Merriam-Webster Turns Definition of “NFT” into an NFT, Then Sells It

Merriam-Webster, Merriam-Webster Turns Definition of “NFT”  into an NFT, Then Sells It
Image by Gerd Altmann from Pixabay

Yerevan (CoinChapter.com) – In a bizarre move that caught the attention of both critics and enthusiasts alike, Merriam-Webster joined the list of creators and sellers of NFTs or Non-Fungible Tokens.

However, unlike all the other unique NFTs sold in the market, Merriam-Webster’s creation is both funny as well as witty. The world-famous dictionary printer decided to define the term NFT, then turned that definition into an NFT and sold it. Yes, it actually happened.

What is Non-FungibleToken?

Before we go any further, let us first reflect on what an NFT is. To define the term, we will use the exact definition given by Merriam-Webster, which is sold on OpenSea. The website is a prominent digital marketplace for crypto collectibles and non-fungible tokens (NFTs).

According to the dictionary, an NFT is “a unique digital identifier that cannot be copied, substituted, or subdivided, that is recorded in a blockchain, and that is used to certify authenticity and ownership (as of a specific digital asset and specific rights relating to it).”

“By auctioning the NFT of our definition of ‘NFT,’ we’re offering people a fun way to own a little bit of Merriam-Webster’s thought and meaning. While the NFT itself may not be fungible, the knowledge we’ve created certainly is, and we’re excited to share it.” said Peter Sokolowski, editor of Merriam-Webster.

In addition to winning the “The Definition of NFT” NFT, the highest bidder of this auction will also receive a link to their OpenSea profile from the NFT definition on Merriam-Webster.com, subject to the terms of the Agreement (defined below).

According to the description of the auction on OpenSea, “The winning bidder will be granted a worldwide, non-exclusive, royalty-free license to display the Art solely for the winning bidder’s personal non-commercial use, as further defined and outlined in the Agreement. This license does not include the right to modify the Art or commercialize the Art in any manner.”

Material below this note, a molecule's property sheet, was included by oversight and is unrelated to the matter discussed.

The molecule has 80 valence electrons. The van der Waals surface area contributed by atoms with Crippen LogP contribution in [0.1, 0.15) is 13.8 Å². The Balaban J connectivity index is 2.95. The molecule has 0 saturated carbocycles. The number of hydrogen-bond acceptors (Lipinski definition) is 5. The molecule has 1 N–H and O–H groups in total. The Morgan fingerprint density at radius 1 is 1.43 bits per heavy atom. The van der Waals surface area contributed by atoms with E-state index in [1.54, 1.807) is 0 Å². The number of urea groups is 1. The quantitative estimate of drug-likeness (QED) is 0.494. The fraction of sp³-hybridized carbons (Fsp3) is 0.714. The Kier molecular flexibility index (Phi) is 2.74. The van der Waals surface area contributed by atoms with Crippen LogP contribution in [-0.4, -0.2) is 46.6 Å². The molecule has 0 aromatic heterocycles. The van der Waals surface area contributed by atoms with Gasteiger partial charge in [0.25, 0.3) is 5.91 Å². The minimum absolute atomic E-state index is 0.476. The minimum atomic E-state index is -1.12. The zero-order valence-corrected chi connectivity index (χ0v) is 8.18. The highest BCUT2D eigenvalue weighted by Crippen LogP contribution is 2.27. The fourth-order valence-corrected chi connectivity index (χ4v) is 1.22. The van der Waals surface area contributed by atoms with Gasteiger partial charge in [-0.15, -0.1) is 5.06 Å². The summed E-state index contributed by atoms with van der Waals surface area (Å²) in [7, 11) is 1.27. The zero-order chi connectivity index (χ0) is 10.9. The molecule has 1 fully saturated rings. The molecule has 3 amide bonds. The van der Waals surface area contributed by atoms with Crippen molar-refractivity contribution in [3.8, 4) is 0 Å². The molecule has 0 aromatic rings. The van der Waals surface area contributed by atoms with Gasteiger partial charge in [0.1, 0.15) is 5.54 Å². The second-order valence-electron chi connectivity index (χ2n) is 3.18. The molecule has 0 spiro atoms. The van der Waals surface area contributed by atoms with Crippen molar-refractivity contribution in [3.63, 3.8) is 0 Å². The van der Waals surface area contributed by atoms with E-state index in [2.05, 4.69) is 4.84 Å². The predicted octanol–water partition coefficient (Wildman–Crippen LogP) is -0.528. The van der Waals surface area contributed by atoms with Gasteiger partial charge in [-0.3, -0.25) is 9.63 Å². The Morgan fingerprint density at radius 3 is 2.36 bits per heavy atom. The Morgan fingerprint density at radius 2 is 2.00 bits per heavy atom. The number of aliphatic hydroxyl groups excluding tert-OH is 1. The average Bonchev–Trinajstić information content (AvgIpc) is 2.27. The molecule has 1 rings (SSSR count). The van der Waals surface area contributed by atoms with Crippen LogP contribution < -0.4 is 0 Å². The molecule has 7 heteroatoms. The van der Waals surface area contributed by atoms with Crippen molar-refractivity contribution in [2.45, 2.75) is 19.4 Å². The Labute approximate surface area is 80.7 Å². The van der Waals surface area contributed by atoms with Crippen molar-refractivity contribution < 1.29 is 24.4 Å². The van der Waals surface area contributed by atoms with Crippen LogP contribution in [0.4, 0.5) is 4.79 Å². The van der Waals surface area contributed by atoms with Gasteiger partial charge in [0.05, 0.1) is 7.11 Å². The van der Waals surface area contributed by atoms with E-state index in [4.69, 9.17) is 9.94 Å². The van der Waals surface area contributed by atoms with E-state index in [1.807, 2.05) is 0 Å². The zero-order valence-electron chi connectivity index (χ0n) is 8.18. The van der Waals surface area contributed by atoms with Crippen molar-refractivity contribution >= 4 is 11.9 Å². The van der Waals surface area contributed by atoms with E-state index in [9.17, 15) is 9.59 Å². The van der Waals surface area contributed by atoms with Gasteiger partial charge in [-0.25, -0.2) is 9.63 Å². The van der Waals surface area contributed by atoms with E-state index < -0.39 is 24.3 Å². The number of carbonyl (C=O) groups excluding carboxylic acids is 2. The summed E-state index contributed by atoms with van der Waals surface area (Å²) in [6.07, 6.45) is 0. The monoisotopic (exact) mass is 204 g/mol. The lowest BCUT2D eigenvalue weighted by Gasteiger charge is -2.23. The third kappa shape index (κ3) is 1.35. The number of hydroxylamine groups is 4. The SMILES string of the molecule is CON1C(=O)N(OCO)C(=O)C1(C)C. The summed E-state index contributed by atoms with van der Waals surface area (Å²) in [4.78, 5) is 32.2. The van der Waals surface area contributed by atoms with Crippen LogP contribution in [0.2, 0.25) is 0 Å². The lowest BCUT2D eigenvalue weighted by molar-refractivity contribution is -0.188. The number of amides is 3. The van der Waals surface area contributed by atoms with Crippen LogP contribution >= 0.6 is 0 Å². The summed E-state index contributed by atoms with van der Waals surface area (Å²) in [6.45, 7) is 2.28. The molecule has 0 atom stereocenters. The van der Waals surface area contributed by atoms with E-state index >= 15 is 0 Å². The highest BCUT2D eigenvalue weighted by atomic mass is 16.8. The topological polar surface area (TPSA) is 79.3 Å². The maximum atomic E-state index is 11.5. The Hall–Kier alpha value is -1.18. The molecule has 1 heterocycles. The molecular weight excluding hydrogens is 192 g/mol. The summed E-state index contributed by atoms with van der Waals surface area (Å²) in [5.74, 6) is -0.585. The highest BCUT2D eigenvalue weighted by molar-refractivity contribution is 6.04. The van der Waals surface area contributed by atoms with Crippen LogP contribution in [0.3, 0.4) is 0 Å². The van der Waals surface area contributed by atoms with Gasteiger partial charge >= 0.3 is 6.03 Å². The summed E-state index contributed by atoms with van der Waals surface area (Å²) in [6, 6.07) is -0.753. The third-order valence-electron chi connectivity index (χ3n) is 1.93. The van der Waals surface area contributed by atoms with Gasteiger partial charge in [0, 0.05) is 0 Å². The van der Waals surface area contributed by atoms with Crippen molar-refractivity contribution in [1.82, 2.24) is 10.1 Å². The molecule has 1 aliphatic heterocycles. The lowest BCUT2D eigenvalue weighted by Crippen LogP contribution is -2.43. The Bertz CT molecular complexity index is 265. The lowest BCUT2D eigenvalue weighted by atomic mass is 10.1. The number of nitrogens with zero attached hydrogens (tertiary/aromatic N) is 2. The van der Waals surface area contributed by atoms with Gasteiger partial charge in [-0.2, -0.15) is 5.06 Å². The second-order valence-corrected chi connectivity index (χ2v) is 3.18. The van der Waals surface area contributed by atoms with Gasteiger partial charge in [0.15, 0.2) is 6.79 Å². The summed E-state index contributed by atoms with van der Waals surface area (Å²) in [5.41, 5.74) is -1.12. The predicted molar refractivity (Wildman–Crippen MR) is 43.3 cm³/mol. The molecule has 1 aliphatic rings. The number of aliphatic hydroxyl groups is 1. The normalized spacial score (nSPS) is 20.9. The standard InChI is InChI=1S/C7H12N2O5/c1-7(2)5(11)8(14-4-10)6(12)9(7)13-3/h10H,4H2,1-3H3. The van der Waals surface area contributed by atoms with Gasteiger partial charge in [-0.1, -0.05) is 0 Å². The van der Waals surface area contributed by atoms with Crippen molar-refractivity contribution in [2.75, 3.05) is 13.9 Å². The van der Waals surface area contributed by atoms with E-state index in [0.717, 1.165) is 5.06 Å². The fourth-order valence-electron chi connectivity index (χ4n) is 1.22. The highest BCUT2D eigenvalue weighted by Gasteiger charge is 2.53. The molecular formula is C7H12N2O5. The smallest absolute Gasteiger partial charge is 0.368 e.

Like all NFTs, the one created by Merriam-Webster is also “limited to just one edition and will never be minted again.”

However, the company does not intend to benefit from the sale of the unique NFT. According to the auction’s website, The net proceeds from the auction will go to Teach for All, a global organization that helps children in disadvantaged communities fulfill their potential.

As serious as the news maybe, it did not stop users from cracking jokes about it. When Gizmodo shared the news on Twitter, one of the users was quick to give free business advice. “You should sell this tweet as an NFT about the definition of an NFT being sold as an NFT,” he wrote.

Surprisingly, the NFT definition of NFT is not the only strange Non-Fungible Token that has made the news. An artwork by Beeple sold for a whopping $69.3 million recently. Additionally, an NFT version of Twitter’s first published tweet by co-founder Jack Dorsey sold for $2.9 million in March this year. The celebrated “Disaster Girl” meme also sold for $500,000 not too long ago.

While it is still unclear why people want to own a digital version of something so widely available for free, NFTs are the new craze on the internet.

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